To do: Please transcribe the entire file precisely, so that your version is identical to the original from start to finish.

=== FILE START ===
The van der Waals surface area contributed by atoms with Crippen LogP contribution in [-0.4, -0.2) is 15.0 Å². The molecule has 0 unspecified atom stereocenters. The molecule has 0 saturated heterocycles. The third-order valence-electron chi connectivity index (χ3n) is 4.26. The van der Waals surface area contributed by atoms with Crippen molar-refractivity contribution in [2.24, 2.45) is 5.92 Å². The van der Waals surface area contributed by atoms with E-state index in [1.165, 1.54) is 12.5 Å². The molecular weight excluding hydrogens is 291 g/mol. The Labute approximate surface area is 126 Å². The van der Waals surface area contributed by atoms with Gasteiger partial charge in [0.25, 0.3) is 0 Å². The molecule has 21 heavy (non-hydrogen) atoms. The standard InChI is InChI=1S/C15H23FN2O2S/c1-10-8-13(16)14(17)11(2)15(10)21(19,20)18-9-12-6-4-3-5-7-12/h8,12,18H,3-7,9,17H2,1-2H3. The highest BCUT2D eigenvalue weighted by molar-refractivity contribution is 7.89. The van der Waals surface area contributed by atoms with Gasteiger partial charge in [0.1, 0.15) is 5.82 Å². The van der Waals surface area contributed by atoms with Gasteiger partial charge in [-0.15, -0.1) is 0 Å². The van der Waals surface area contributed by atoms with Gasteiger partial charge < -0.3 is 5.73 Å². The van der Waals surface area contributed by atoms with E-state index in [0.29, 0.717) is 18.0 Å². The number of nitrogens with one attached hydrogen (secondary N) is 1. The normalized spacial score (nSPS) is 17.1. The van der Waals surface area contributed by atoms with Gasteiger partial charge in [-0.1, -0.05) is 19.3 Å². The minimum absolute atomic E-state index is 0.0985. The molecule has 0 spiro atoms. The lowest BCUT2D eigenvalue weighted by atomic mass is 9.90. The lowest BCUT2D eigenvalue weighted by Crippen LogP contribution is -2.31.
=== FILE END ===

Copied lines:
The van der Waals surface area contributed by atoms with Crippen LogP contribution in [-0.4, -0.2) is 15.0 Å². The molecule has 0 unspecified atom stereocenters. The molecule has 0 saturated heterocycles. The third-order valence-electron chi connectivity index (χ3n) is 4.26. The van der Waals surface area contributed by atoms with Crippen molar-refractivity contribution in [2.24, 2.45) is 5.92 Å². The van der Waals surface area contributed by atoms with E-state index in [1.165, 1.54) is 12.5 Å². The molecular weight excluding hydrogens is 291 g/mol. The Labute approximate surface area is 126 Å². The van der Waals surface area contributed by atoms with Gasteiger partial charge in [0.25, 0.3) is 0 Å². The molecule has 21 heavy (non-hydrogen) atoms. The standard InChI is InChI=1S/C15H23FN2O2S/c1-10-8-13(16)14(17)11(2)15(10)21(19,20)18-9-12-6-4-3-5-7-12/h8,12,18H,3-7,9,17H2,1-2H3. The highest BCUT2D eigenvalue weighted by molar-refractivity contribution is 7.89. The van der Waals surface area contributed by atoms with Gasteiger partial charge in [0.1, 0.15) is 5.82 Å². The van der Waals surface area contributed by atoms with Gasteiger partial charge in [-0.15, -0.1) is 0 Å². The van der Waals surface area contributed by atoms with Gasteiger partial charge < -0.3 is 5.73 Å². The van der Waals surface area contributed by atoms with E-state index in [0.29, 0.717) is 18.0 Å². The number of nitrogens with one attached hydrogen (secondary N) is 1. The normalized spacial score (nSPS) is 17.1. The van der Waals surface area contributed by atoms with Gasteiger partial charge in [-0.1, -0.05) is 19.3 Å². The minimum absolute atomic E-state index is 0.0985. The molecule has 0 spiro atoms. The lowest BCUT2D eigenvalue weighted by atomic mass is 9.90. The lowest BCUT2D eigenvalue weighted by Crippen LogP contribution is -2.31.